It's a lot of work, but the results often separate the newbie authors from the pro's. So if you've got the money, it's worth getting. If you don't, it's BEYOND worth studying. You never know, you might have a talent and passion for editing. Learning how to line edit is a skill that is in high demand now that publishers are becoming increasingly discriminating about what projects they pick to publish.
The last edit is the formatting edit. This is also called the copy edit, and it pretty much means "make sure everything looks right when you go to publish this thing." There is nothing more heartbreaking than to see a new author who's worked SO HARD to get published, only to have their work butchered by the site they're using to show it off. Paragraphs, images, italics, fonts, and even word sizes can change drastically depending on when or where you go to publish your work. And, of course, the larger your work, the more you have to check before you click "submit." And this is even more pressing for Amazon as a self-publishing option, because they don't do anything to course-correct if you accidentally mess something up. Imagine publishing your book, but no one will buy it because your Chapter Headings are all messed up. That's a true nightmare.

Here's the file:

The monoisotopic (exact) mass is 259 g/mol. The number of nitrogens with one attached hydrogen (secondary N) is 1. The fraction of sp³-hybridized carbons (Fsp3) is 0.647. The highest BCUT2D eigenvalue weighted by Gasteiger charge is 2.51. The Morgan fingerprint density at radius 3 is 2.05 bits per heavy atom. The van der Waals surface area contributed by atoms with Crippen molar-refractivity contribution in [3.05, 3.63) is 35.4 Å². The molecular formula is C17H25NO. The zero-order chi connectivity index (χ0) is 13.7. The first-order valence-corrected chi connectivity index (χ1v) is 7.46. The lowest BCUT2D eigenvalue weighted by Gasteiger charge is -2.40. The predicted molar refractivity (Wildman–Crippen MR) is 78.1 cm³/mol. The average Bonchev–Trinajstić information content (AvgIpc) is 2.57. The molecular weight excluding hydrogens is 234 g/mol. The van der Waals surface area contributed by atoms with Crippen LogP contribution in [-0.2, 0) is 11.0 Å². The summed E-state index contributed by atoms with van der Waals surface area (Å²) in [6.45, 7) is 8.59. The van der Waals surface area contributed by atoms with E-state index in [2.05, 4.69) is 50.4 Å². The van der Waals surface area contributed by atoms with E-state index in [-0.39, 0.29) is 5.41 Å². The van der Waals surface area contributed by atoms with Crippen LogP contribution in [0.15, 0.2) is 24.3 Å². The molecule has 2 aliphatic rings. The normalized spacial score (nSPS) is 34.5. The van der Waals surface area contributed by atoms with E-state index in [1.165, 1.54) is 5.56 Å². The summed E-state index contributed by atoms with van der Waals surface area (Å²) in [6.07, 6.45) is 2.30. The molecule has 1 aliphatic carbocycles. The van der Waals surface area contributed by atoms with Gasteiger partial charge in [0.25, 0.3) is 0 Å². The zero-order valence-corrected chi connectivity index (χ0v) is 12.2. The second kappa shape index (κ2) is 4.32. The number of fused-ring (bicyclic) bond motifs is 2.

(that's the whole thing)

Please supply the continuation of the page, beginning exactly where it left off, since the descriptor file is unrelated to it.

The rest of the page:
This is everything for the editing page. Keep your eyes peeled for even more DIY 101 guides to take your writing skills to the next level!